Are you trying to create more diverse software teams by hiring more women? Here are six things NOT to do during the recruiting and interviewing process.
Don't do this: Did you know that only about 10% of open source developers are women? The landscape can be harsh—a lack of role models, competing personal and family priorities, a combative hacker ethic, "flame wars," and the difficulty females face when receiving adequate recognition for contributions. Many women choose not to participate. By requiring candidates to have a strong track record of open source contributions, you limit your recruiting pipeline.
Do this instead: Unless open source experience is a strict requirement for the position, don’t mention it in your job description.
Don't do this: Use masculine wording in your job description. You’d be surprised how many companies make this mistake. Here are some real examples, taken from "Tech Companies That Only Hire Men," a blog that compiles such job descriptions:
- "If you are an IT guy looking to get in on a promising start-up, then this is the start-up for you..."
- "The Streaming Server team seeks a Senior Software Craftsman to join us in our bold efforts to…"
- "If you are the kind of person who builds a search engine over a weekend or manages his music collection on a Hadoop cluster we want to hear from you..."
- "A lead tech person that is looking to put some developers under his belt.
- We need 5 guys for a project..."
- "Looking for a sharp young up and coming guy who can be his right hand man..."
Do this instead: Don’t make it hard for a woman to know she’s welcome to apply. Edit your job descriptions to be gender neutral.
Don't do this: Show only the bro’s. What do the photos on your website or Twitter feed say about your company? I’ve seen "Careers" pages for tech companies that show only men at team-building events. Or those with a token woman in a photo, but she doesn’t look like she’s having a good time.
Do this instead: Show the images on your site to women and ask if they can imagine themselves thriving at your company. Based on their feedback, decide what changes to make.
Don't do this: Rely only on employee referrals. Employees will often refer people like themselves who have a similar background and are the same gender. Don’t get me wrong—referrals are a proven way to find great candidates. However, to reduce the homogeneity that comes with referrals, be sure to utilize and value additional approaches to filling your pipeline.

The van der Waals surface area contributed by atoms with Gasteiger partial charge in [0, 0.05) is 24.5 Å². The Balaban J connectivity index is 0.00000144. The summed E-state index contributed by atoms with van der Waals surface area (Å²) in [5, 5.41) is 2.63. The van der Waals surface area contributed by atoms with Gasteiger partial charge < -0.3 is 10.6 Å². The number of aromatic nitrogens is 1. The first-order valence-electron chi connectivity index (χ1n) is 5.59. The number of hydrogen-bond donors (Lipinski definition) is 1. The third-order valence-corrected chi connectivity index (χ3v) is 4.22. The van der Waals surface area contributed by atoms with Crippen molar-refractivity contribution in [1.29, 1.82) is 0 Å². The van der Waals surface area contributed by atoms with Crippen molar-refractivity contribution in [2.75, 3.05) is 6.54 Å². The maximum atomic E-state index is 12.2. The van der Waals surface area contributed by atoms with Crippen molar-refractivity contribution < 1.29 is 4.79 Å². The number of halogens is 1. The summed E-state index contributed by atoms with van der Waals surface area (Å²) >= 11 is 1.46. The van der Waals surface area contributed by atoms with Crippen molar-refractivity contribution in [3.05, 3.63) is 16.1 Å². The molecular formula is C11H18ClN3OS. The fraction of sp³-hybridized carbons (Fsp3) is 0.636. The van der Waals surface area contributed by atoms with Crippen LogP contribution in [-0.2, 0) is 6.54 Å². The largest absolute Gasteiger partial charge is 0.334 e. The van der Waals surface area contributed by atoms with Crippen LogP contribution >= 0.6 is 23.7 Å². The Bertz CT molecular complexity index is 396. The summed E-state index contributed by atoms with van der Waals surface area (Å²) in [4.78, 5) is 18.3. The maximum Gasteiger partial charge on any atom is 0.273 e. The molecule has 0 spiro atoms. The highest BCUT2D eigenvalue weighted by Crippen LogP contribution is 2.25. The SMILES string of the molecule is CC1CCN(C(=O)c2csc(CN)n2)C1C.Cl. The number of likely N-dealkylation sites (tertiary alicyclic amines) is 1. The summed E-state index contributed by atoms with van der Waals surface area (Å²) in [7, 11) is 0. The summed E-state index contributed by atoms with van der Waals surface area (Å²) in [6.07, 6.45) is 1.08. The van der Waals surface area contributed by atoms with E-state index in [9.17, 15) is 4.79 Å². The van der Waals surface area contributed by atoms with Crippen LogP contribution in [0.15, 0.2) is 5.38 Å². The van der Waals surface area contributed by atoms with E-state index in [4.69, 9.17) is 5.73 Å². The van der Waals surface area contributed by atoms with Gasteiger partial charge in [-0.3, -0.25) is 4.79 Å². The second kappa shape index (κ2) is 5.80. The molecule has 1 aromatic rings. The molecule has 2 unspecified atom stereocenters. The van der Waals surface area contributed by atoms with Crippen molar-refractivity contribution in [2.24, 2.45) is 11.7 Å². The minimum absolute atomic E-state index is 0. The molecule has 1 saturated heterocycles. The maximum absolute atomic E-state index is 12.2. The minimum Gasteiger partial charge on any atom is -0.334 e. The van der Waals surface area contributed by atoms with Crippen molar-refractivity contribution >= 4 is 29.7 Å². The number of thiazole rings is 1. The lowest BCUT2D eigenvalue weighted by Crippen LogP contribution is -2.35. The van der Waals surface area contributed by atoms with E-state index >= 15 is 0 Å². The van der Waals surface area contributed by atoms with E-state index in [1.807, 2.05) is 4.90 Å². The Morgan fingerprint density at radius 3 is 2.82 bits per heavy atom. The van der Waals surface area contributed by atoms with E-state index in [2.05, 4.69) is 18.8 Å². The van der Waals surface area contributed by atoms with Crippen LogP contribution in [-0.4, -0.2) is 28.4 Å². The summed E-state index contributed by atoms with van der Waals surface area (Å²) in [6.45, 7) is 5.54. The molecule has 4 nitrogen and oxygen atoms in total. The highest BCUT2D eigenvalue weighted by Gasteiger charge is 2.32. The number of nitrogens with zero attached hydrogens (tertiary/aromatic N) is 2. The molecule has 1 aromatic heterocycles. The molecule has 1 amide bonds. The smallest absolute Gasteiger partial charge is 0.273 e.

Do this instead: Advertise your open positions in a variety of ways, including websites for women in the tech industry and your company’s social media channels. Recruit at the Grace Hopper Celebration and other conferences geared to women in technology. Sponsor meetups for women in tech groups and tell them about your open positions.
Don't do this: Create male-only interview teams. During an interview, candidates want to see people like themselves to help them imagine being successful in that environment. Don’t make it hard for female candidates to see themselves thriving at your company.
Do this instead: Make sure every female candidate meets at least one female employee, ideally in a similar job function.
Don't do this: Lower the bar for female candidates. I once interviewed for a software engineering job on the same day that my husband interviewed with the same team for the same kind of role. When we compared notes afterwards, I was shocked at how hard his interview was. Mine was superficial and skirted any tough technical questions. We both got job offers, but I declined. I didn’t want to join a team that didn’t think I had the same technical chops as a man.
Do this instead: Design your interviews to be just as tough for women as for men.
While there are fewer women in tech than men, the candidates are out there. Don’t shoot yourself in the foot and make it harder to recruit them than it has to be.
I wrote this article based on my firsthand experience combined with research published by the Anita Borg Institute and the National Center for Women & Information Technology (NCWIT). I’m grateful for the work these organizations do to improve gender diversity.
Karen Catlin develops powerful women leaders in the tech industry with leadership coaching and advising companies on how to attract and retain female talent. She has an extensive background in Silicon Valley. Formerly, Karen was a vice president at Adobe Systems, and most recently, the CEO of Athentica, an early-stage startup. Follow her on Twitter @kecatlin.